Time and acid rain weathered the face off this statue at the Acropolis. (Photo: Twin Peaks)
In the 1970s and ‘80s, sulfur dioxide pollution from industry and transportation were the principle causes of acid rain. The Clean Air Act dramatically reduced those sources. But now, as Dr. William Schlesinger, president of the Cary Institute for Ecosystem Studies, explains to host Jeff Young, acid rain has returned and it’s coming from nitrogen emissions produced by agriculture.
YOUNG: One problem we thought the Clean Air act had solved was acid rain. Reductions in sulfur dioxide emissions greatly reduced the problem. But, acid rain is coming back, and this time, coming from a different source. Cary Institute for Ecosystem Studies President William Schlesinger is studying the acid rain rebound.
SCHLESINGER: Most of the acid rain, as it was first identified, was coming from sulphur dioxide from power plants. We see an increasing fraction now coming from nitrogen oxides, what are sometimes called NOX, that come from a variety of sources. Some is from power plants, some is from automobile emissions, and the part that I’ve been particularly interested in is the amount coming from soils, particularly fertilized agricultural soils.
YOUNG: From farms?
SCHLESINGER: From farms. Most nitrogen fertilizer that is applied to the soil is added in ammonia, and soil bacteria convert that to nitrate, which is an oxidized form of nitrogen. And in the process of going from ammonia to nitrate, about one-three percent of the nitrogen moving in that pathway is converted to NOX as a metabolic by-product. That’s a gas, and that gas diffuses out to the atmosphere. And in the atmosphere, when it combines with raindrops, it falls as nitric acid.
YOUNG: And, so what does nitric acid do when it is deposited in the rain say on the slopes of a mountain, or in the forest?
SCHLESINGER: The acid part of nitric acid acts in a very similar way to sulphuric acid of the 60s, 70s and 80s, when acid rain was first identified. It leaches aluminum and other positively-charged ions from the soil. In the case of aluminum, that is a toxic element for many kinds of aquatic wildlife. In the nitrate half of the molecule that is what we call a form of excess nitrogen deposition from the atmosphere.
Some species that can use it efficiently and rapidly, do well and others that cannot, disappear. And of course that leads to the impoverishment of natural ecosystems. But it’s interesting, most people have thought of these air pollutants as something in cities, or right down wind of industry, and we now realize they’re much more widespread. And that’s because the NOX is widespread. And so in areas, even rural areas, you can have excessive ozone levels.
YOUNG: So, when we look at the industrial and transportation emissions, I think we know what do to there. It’s just a matter of finding the will to ratchet down the requirements and improve the scrubbers and what not. But what about the farming side? You can’t put a scrubber on a farm, what do you do there?
SCHLESINGER: So, I think the best thing is going to be to think about studies, research, and there’s a lot of it that already exists, that could inform farmers of the best times and seasons to apply fertilizer, to minimize the losses to the atmosphere, which of course is a cost to them anyhow, and maximizes the amount that gets into the crop, which of course is what they really want to be doing. And, to move to reusing of green waste in the fields, plowing under of residue so that the nitrogen applied in one year would be made available the following year and avoid the first use of new nitrogen in that second year.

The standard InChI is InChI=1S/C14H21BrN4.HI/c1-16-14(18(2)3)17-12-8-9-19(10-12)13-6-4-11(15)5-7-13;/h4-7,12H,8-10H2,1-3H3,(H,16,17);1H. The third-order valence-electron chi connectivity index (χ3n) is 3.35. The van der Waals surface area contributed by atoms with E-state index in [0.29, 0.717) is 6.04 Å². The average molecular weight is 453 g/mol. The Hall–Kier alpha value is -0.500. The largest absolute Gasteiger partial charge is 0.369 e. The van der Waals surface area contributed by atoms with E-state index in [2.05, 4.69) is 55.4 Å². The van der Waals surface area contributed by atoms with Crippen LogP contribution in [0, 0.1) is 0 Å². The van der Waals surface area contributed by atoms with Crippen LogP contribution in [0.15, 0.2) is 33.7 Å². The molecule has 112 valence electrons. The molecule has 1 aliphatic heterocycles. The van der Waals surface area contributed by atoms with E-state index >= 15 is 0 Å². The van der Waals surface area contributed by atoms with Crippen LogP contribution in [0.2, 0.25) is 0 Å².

YOUNG: It sounds like what we’re talking about here is we’re tilting the balance with the whole nitrogen cycle.
SCHLESINGER: Humans have roughly doubled the amount of nitrogen that’s made available on land every year by the production of nitrogen fertilizer. It’s been a cheap and easy way to improve crop growth; some people say the human population wouldn’t have grown to its current level without nitrogen fertilizer.
YOUNG: We’re looking at dramatic increase in global population. Aren’t we just going to do more and more and more of that as we have more and more people?
SCHLESINGER: Certainly if we do things the way we have been doing them and we’re going to have human population perhaps go up to about 9 billion or 10 billion people by mid century, we would be using a lot more nitrogen fertilizer. We’d probably be using time and a half what we would be using right now. What’s more, a lot of the new people being added to the planet and the people already here, are saying that they’d like to have more animal protein in their diet.
And of course animals demand a lot of fodder that’s grown on fields with nitrogen fertilizer. That might even increase the demand for nitrogen fertilizer even more! So we’ve got to hank about trying to grow more or the same kinds of crops with lesser amounts of nitrogen fertilizer, that’s used judiciously and efficiently, and essentially will benefit the farmer because less will get away in a not so useful pathway from some of his fields.
YOUNG: Dr William Schlesinger, president of the Cary Institute for Ecosystem Studies, talking to us about nitrogen and its link to acid rain, thank you very much.
SCHLESINGER: Very glad to be here.
[MUSIC]: Marco Benevento “Run Of The Mill” from Not Me (Royal Potato Family 2009).
YOUNG: Coming up: Three generations of poets celebrate a century-old home-place. That’s just ahead on Living on Earth.
[CUTAWAY MUSIC]: Beatlejazz: Beautiful Boy from Another Bite Of The Apple (Silverlight Records 1998).
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